Derbyshire County Council announces 'toughest cuts in history'
Derbyshire County Council has announced plans to make what it describes as "the toughest cuts in the council's history".
They include axing funding for school crossing patrols, cuts to libraries and less money for maintaining roads.
If the proposals go ahead there will be about 2,000 fewer jobs at the council over the next three years, on top of 1,600 job cuts announced last year.
The authority said it must save money because of cuts in government grants.
The council's cabinet will meet on 15 July to consider the latest £70m of proposed savings, which are part of a £157m reduction.
Council leader Anne Western, of Labour, said in a statement: "We need to be absolutely clear. We do not want to make these unrelenting cuts which will affect services local people rely on.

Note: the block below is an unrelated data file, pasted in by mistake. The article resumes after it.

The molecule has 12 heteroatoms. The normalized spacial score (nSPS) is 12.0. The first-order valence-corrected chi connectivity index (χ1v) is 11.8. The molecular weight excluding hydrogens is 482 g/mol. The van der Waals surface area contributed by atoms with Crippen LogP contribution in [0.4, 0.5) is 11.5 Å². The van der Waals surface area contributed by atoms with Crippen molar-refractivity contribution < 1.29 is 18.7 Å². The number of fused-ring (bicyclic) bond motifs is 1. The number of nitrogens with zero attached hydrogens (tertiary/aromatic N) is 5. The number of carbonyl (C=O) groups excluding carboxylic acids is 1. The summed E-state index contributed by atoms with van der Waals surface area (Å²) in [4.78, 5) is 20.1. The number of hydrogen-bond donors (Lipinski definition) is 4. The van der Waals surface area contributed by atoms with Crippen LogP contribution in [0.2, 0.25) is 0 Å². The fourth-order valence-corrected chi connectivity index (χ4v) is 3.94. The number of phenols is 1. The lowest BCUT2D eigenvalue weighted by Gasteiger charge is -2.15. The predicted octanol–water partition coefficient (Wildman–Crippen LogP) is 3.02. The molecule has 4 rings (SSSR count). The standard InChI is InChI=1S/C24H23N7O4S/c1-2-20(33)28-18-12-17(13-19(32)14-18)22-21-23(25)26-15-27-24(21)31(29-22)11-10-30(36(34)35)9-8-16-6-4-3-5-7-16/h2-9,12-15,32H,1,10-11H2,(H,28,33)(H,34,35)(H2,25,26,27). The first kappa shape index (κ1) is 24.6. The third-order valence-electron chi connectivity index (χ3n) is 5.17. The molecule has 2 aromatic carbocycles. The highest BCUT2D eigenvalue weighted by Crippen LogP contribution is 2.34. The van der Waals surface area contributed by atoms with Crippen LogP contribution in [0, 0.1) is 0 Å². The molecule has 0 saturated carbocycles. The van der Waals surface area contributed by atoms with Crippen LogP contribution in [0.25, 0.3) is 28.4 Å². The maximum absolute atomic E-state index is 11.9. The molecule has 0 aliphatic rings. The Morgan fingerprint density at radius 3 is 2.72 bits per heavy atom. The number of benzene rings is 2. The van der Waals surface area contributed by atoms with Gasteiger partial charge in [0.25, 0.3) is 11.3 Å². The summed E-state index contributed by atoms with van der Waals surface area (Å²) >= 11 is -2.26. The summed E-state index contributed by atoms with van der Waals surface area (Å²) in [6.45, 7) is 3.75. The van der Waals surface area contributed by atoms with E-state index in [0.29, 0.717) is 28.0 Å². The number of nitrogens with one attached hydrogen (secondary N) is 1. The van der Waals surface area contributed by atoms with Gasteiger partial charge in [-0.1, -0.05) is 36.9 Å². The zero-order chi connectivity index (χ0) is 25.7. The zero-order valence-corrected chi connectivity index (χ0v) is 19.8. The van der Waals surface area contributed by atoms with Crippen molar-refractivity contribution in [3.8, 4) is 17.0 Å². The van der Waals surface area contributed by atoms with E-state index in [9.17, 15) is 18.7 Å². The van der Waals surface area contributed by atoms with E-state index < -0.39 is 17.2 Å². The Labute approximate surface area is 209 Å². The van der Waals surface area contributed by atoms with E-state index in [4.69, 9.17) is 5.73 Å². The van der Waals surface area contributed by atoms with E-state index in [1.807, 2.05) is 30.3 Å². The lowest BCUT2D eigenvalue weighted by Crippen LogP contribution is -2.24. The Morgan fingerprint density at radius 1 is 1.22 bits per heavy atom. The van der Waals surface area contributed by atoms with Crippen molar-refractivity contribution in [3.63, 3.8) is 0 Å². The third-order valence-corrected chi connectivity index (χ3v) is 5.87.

"The government has left us no choice and we are having to think the unthinkable. Its budget reductions mean we have to cut our spending on local services by more than a third."
The potential budget reductions include:
- Cutting the budget for Direct Care - the service provided by social care workers to people in residential homes, day care and their own homes - by 25%
- Closing up to 23 children's centres
- Ending the concessionary travel and discount scheme for young people aged 11-19
- Removing school crossing patrols unless alternative ways of funding individual sites can be found
- Gritting fewer roads and less money for maintaining them
- Cutting grants to voluntary and community groups
- Reducing staffing and opening hours for libraries, with less money for books
- Cutting the budget for countryside services by a third
The cuts are set out in the council's provisional five-year plan.
They will form the basis for consultation on the development of the 2015/16 budget, which will be further considered by councillors later in the year.